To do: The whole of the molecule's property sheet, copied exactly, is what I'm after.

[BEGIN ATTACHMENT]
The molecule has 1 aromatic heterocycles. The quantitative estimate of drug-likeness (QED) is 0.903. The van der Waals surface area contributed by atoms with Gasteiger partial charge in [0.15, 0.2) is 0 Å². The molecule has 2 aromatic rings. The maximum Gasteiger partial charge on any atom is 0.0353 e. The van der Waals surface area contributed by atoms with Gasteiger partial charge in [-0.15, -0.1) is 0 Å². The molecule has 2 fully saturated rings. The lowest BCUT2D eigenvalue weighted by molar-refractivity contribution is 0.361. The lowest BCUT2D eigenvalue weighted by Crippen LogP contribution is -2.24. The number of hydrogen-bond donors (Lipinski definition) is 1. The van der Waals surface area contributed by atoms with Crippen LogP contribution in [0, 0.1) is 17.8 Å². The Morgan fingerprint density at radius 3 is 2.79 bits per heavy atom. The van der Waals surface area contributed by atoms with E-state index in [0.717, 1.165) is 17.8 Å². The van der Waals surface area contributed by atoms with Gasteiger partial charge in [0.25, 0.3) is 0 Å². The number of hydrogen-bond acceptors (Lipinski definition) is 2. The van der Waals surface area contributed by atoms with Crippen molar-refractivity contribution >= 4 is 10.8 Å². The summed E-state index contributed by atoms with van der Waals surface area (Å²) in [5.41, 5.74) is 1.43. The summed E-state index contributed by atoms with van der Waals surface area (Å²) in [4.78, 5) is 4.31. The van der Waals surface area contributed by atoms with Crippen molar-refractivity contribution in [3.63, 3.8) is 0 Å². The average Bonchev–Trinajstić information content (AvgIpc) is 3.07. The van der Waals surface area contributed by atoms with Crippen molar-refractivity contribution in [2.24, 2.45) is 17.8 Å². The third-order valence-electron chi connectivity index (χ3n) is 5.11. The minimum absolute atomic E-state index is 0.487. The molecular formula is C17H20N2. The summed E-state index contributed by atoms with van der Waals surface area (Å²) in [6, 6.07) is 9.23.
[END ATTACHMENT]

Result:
The molecule has 1 aromatic heterocycles. The quantitative estimate of drug-likeness (QED) is 0.903. The van der Waals surface area contributed by atoms with Gasteiger partial charge in [0.15, 0.2) is 0 Å². The molecule has 2 aromatic rings. The maximum Gasteiger partial charge on any atom is 0.0353 e. The van der Waals surface area contributed by atoms with Gasteiger partial charge in [-0.15, -0.1) is 0 Å². The molecule has 2 fully saturated rings. The lowest BCUT2D eigenvalue weighted by molar-refractivity contribution is 0.361. The lowest BCUT2D eigenvalue weighted by Crippen LogP contribution is -2.24. The number of hydrogen-bond donors (Lipinski definition) is 1. The van der Waals surface area contributed by atoms with Crippen LogP contribution in [0, 0.1) is 17.8 Å². The Morgan fingerprint density at radius 3 is 2.79 bits per heavy atom. The van der Waals surface area contributed by atoms with E-state index in [0.717, 1.165) is 17.8 Å². The van der Waals surface area contributed by atoms with Gasteiger partial charge in [0.25, 0.3) is 0 Å². The number of hydrogen-bond acceptors (Lipinski definition) is 2. The van der Waals surface area contributed by atoms with Crippen molar-refractivity contribution >= 4 is 10.8 Å². The summed E-state index contributed by atoms with van der Waals surface area (Å²) in [5.41, 5.74) is 1.43. The summed E-state index contributed by atoms with van der Waals surface area (Å²) in [4.78, 5) is 4.31. The van der Waals surface area contributed by atoms with Crippen molar-refractivity contribution in [3.63, 3.8) is 0 Å². The average Bonchev–Trinajstić information content (AvgIpc) is 3.07. The van der Waals surface area contributed by atoms with Crippen molar-refractivity contribution in [2.24, 2.45) is 17.8 Å². The third-order valence-electron chi connectivity index (χ3n) is 5.11. The minimum absolute atomic E-state index is 0.487. The molecular formula is C17H20N2. The summed E-state index contributed by atoms with van der Waals surface area (Å²) in [6, 6.07) is 9.23.